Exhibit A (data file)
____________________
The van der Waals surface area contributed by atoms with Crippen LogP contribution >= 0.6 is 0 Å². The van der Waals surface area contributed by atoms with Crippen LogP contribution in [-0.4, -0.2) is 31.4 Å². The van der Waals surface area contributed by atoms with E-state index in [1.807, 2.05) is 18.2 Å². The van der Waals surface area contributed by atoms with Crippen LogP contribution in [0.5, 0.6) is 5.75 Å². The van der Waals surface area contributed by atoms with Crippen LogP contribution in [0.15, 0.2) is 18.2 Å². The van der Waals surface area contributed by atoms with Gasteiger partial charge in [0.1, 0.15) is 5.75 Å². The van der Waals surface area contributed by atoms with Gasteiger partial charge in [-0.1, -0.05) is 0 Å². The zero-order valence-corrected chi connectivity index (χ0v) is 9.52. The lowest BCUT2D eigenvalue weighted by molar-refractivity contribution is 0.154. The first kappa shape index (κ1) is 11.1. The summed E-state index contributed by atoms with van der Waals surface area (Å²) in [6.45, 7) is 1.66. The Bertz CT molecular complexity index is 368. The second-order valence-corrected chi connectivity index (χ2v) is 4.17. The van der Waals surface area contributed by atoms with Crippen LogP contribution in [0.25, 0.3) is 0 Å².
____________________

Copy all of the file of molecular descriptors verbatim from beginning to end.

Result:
The van der Waals surface area contributed by atoms with Crippen LogP contribution >= 0.6 is 0 Å². The van der Waals surface area contributed by atoms with Crippen LogP contribution in [-0.4, -0.2) is 31.4 Å². The van der Waals surface area contributed by atoms with E-state index in [1.807, 2.05) is 18.2 Å². The van der Waals surface area contributed by atoms with Crippen LogP contribution in [0.5, 0.6) is 5.75 Å². The van der Waals surface area contributed by atoms with Crippen LogP contribution in [0.15, 0.2) is 18.2 Å². The van der Waals surface area contributed by atoms with Gasteiger partial charge in [0.1, 0.15) is 5.75 Å². The van der Waals surface area contributed by atoms with Gasteiger partial charge in [-0.1, -0.05) is 0 Å². The zero-order valence-corrected chi connectivity index (χ0v) is 9.52. The lowest BCUT2D eigenvalue weighted by molar-refractivity contribution is 0.154. The first kappa shape index (κ1) is 11.1. The summed E-state index contributed by atoms with van der Waals surface area (Å²) in [6.45, 7) is 1.66. The Bertz CT molecular complexity index is 368. The second-order valence-corrected chi connectivity index (χ2v) is 4.17. The van der Waals surface area contributed by atoms with Crippen LogP contribution in [0.25, 0.3) is 0 Å².